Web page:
“Experience from renewable energy markets overseas has shown that stable, long-term policy support provides the renewable energy industry with the required incentives to expand the renewable energy market. A clear commitment from the federal government on the policy framework surrounding renewable energy in Australia, such as the renewable energy target, provides the long-term certainty needed to encourage the growth of Australia’s renewable energy industry.”
Globally 144 countries have renewable energy targets in place with 138 support policies, up from 138 & 127 in 2012, while Australia is going backwards abolishing carbon pricing and in winding back renewable energy programs
He attacked the Government for having a “predetermined view of climate change” and that they “do not believe in it—full stop.”
On the Warburton review of the Renewable Energy Target: “The tragedy of the removal of RET is that it will jeopardise around one per cent of GDP in committed capital investment. It is regrettable that we have got a government that is more concerned with the ideological outcome or the vested interest than it is with a sound and visionary policy, which is what the renewable energy target is. This is real sovereign risk, not that bogus sovereign risk levelled at the mining tax or recently by the trade minister when he was talking about the budget in the Senate.” Thomson said.
It is a crucial time for Australia’s climate policy framework as Australia’s carbon price framework turns 2 years old. The Abbott Government is hell bent on ‘axing the tax’ – Australia’s fixed carbon price which was due to morph into a fully fledged Emissions Trading Scheme in 2015 with links to the European and Californian schemes.
But the Liberal National Party Government elected September 2013 lead by Prime Minister Tony Abbott has sort to go far beyond their slogan of ‘axe the tax’ to destroy any related policy initiatives. This includes abolition of the Climate Commission already accomplished, the Climate Change Authority and clean energy programs such as the Australian Renewable Energy Agency, the Clean Energy Finance Corporation, and the Howard Government initiated Renewable Energy Target.
After two years of effective operation of the carbon tax a number of electors took the opportunity to celebrate the 2nd anniversary of carbon pricing and current climate laws with their elected representatives. The Australian Conservation Foundation events were small scale and informal, sometimes with the representative present and sometimes just with office staff or held outside the electoral office. Within the span of 2 days over 2,000 people also sent an e-card to their local MP as part of the event.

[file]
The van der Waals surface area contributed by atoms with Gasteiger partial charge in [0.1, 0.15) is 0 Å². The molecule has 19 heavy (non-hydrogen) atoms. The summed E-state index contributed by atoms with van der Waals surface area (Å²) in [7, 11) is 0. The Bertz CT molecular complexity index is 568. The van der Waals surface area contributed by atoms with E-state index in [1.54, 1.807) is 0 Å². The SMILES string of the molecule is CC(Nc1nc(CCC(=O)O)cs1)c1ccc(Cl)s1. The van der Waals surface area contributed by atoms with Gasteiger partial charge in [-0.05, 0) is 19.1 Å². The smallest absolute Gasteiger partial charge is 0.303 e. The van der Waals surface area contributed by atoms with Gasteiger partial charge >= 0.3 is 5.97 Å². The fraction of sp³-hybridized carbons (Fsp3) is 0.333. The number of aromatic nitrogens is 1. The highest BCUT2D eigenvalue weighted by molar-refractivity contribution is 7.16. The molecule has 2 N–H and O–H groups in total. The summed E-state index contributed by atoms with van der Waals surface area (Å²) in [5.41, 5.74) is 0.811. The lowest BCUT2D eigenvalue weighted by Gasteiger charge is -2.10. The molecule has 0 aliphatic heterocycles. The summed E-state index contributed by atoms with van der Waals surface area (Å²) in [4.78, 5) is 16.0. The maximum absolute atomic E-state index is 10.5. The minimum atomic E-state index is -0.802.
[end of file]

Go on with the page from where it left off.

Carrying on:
Electoral Offices visited included: John Madigan (Victorian DLP Senator), Nick Xenophon (South Australian Independent Senator), Andrew Wilke (Tasmanian Independent MP for Denison), Adam Bandt (Victorian Greens MP for Melbourne), Bill Shorten (Victorian Labor MP for Maribyrnong and leader of the Opposition), Sussan Ley (New South Wales Liberal MP for Farrer), Cathy McGowan (Victoria Independent MP for Indi), Kelvin Thomson (Victoria Labor MP for Wills), Warren Snowden (Northern Territory Labor MP for Lingiari), Nigel Scullion (Northern Territory Country Liberal Party Senator and Minister for Indigenous Affairs), and Lisa Singh (Tasmanian Labor Senator). (see ACF Facebook: Happy 2nd Birthday Climate Laws!)
It was a gentle reminder that people overwhelmingly supported action on climate change according to the Votecompass survey at last years election, and continue to support carbon pricing and clean energy according to several recent surveys and opinion polls.
I first met and interviewed my local MP, Kelvin Thomson during the election campaign last year who has proven to be a strong supporter of carbon pricing and climate action. On a cold and blustery Thursday morning Thomson welcomed us into his office where we presented a birthday cake and had a brief opportunity to discuss the importance of carbon pricing and the clean energy mechanisms and their current status in the Senate, followed by a photo opportunity.
Carbon pricing repeal before the Senate
The legislation to abolish the carbon tax, the Climate Change Authority and Clean Energy Finance Corporation have all passed the Government controlled House of Representatives and are now before the Senate. The senate was established under the constitution as the State’s House, but has overwhelmingly operated under traditional party lines. No party has majority control in the 76 member house.
The Coalition has 33 members, Labor has 25, with the crossbench being made up of the Greens 10, Palmer United Party 3, and 1 each from the Motoring Enthusiasts Party, LDP, DLP and Independent.
The Government needs at least 6 votes from the crossbench to pass legislation. Here is where the Government needs to refine their negotiation skills on climate policy, in fact for any of their legislative agenda. Ricky Muir has formed a voting block with the Palmer United Party making their 4 votes crucial for legislative changes. The Palmer United Party campaigned against the carbon price at the election, but most of the party policies were more populist and conservative centrist. Clive Palmer’s inconvenient truth moment on climate change with Al Gore was an opportunity for creating political space for his new party with a policy that throws bones in all directions.